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L1 750 Track/Street build

23734 Views 223 Replies 16 Participants Last post by  JCW
A little background, I bought an L1 GSXr750 with a little over 2000 miles earlier this year and lowsided at the track. It was an easy lowside (at 65mph) and after a fairly simple rebuild to replace some plastics and maybe a lever I was back on the bike. Fast forward a few months and I decided I wanted to do a complete makeover, so I crashed at the track REALLY good. Managed to rash or crack EVERY last bit of plastic, bend a brake rotor, snap off a clip on, bent rearsets but the main part of the bike (fork, triples, frame, wheels, etc) survived amazingly well.

It's a work in progress and if anyone has any questions on what has gone before, I'm happy to share. Some of the highlights were an DIY FTECU flash, installation of their quickshifter, M4 Brembo brake installation with Braking's SK2 rotors. Stainless steel brake lines, Traxxion dynamics revalved and resprung forks, shimmed OEM shock and fork extenders up front, GSXR600 headers with a stainless steel stub welded to fit a DIY pie cut midpipe eliminating the cat. This ends in the stock location so I can use any of the slip on mufflers out there. Currently I replaced the rashed stock muffler with a Leo Vince slip on.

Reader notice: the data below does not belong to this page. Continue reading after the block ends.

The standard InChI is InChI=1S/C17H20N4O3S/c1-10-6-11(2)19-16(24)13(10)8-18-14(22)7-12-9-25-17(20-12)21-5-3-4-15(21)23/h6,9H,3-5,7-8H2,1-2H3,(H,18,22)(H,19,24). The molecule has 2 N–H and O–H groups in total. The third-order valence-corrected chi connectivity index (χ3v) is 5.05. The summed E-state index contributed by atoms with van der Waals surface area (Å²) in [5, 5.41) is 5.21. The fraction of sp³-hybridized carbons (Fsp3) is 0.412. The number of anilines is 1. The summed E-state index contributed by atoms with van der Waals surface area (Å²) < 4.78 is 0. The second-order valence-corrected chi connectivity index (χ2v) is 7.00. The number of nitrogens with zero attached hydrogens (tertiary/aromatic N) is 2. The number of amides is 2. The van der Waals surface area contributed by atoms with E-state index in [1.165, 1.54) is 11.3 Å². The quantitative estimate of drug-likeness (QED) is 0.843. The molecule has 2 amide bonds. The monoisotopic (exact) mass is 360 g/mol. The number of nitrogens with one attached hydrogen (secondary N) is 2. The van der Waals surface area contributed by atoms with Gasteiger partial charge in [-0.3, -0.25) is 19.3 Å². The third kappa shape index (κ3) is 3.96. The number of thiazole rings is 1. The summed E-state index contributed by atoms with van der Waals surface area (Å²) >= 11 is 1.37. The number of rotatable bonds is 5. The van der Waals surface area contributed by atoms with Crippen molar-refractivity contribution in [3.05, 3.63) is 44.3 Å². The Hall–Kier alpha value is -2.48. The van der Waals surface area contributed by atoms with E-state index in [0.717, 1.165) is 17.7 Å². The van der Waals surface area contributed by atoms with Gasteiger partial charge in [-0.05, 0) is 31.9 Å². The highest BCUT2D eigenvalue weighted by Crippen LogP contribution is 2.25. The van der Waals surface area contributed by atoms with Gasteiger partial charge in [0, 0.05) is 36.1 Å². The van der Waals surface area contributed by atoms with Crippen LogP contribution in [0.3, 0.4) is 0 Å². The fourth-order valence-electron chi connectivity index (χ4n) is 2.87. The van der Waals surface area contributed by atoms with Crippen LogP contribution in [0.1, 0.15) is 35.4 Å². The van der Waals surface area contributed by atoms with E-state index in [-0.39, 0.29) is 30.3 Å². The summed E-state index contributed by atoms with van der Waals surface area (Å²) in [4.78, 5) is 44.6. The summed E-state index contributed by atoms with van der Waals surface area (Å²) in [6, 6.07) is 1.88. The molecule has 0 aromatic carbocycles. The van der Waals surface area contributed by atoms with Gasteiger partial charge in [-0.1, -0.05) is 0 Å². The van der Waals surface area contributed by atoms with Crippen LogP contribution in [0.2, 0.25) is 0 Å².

So, at the moment, I'm waiting on a superbike plastics kit from Armour Bodies. Seems they have very good reviews on their body kits. I ordered a superbike kit (one with the stock seat replaced with a one piece tail unit and a foam pad). Unfortunately, I was told it will be December before I MIGHT get it. Apparently they stock the supersport kit that utilizes the stock seat. Whatever, I'm healing from my clavicle fracture and I'm not riding seriously anyway.